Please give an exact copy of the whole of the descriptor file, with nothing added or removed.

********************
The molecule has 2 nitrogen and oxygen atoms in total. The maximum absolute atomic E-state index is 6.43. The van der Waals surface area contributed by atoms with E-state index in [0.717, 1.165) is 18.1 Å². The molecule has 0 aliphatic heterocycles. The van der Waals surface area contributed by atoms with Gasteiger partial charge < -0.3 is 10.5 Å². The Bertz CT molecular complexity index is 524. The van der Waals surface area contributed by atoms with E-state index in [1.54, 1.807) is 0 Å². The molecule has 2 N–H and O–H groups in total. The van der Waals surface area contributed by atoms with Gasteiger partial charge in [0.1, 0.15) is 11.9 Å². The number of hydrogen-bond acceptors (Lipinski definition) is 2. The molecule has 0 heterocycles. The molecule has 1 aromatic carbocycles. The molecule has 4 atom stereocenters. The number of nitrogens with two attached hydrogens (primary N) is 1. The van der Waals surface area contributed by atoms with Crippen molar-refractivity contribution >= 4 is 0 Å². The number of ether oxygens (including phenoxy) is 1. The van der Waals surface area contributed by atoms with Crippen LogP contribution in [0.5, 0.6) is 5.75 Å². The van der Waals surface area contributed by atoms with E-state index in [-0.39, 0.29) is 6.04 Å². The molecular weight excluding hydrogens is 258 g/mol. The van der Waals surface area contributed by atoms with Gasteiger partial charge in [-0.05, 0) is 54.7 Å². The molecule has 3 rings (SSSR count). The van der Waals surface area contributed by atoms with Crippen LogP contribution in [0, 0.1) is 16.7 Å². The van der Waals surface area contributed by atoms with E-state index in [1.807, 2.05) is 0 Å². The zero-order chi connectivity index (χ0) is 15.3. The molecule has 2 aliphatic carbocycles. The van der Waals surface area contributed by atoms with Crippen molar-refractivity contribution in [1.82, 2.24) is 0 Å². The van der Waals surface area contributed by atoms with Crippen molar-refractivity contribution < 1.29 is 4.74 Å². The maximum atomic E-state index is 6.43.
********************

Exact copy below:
The molecule has 2 nitrogen and oxygen atoms in total. The maximum absolute atomic E-state index is 6.43. The van der Waals surface area contributed by atoms with E-state index in [0.717, 1.165) is 18.1 Å². The molecule has 0 aliphatic heterocycles. The van der Waals surface area contributed by atoms with Gasteiger partial charge < -0.3 is 10.5 Å². The Bertz CT molecular complexity index is 524. The van der Waals surface area contributed by atoms with E-state index in [1.54, 1.807) is 0 Å². The molecule has 2 N–H and O–H groups in total. The van der Waals surface area contributed by atoms with Gasteiger partial charge in [0.1, 0.15) is 11.9 Å². The number of hydrogen-bond acceptors (Lipinski definition) is 2. The molecule has 0 heterocycles. The molecule has 1 aromatic carbocycles. The molecule has 4 atom stereocenters. The number of nitrogens with two attached hydrogens (primary N) is 1. The van der Waals surface area contributed by atoms with Crippen molar-refractivity contribution >= 4 is 0 Å². The number of ether oxygens (including phenoxy) is 1. The van der Waals surface area contributed by atoms with Crippen LogP contribution in [0.5, 0.6) is 5.75 Å². The van der Waals surface area contributed by atoms with E-state index in [-0.39, 0.29) is 6.04 Å². The molecular weight excluding hydrogens is 258 g/mol. The van der Waals surface area contributed by atoms with Gasteiger partial charge in [-0.05, 0) is 54.7 Å². The molecule has 3 rings (SSSR count). The van der Waals surface area contributed by atoms with Crippen LogP contribution in [0, 0.1) is 16.7 Å². The van der Waals surface area contributed by atoms with E-state index in [1.807, 2.05) is 0 Å². The zero-order chi connectivity index (χ0) is 15.3. The molecule has 2 aliphatic carbocycles. The van der Waals surface area contributed by atoms with Crippen molar-refractivity contribution in [1.82, 2.24) is 0 Å². The van der Waals surface area contributed by atoms with Crippen molar-refractivity contribution < 1.29 is 4.74 Å². The maximum atomic E-state index is 6.43.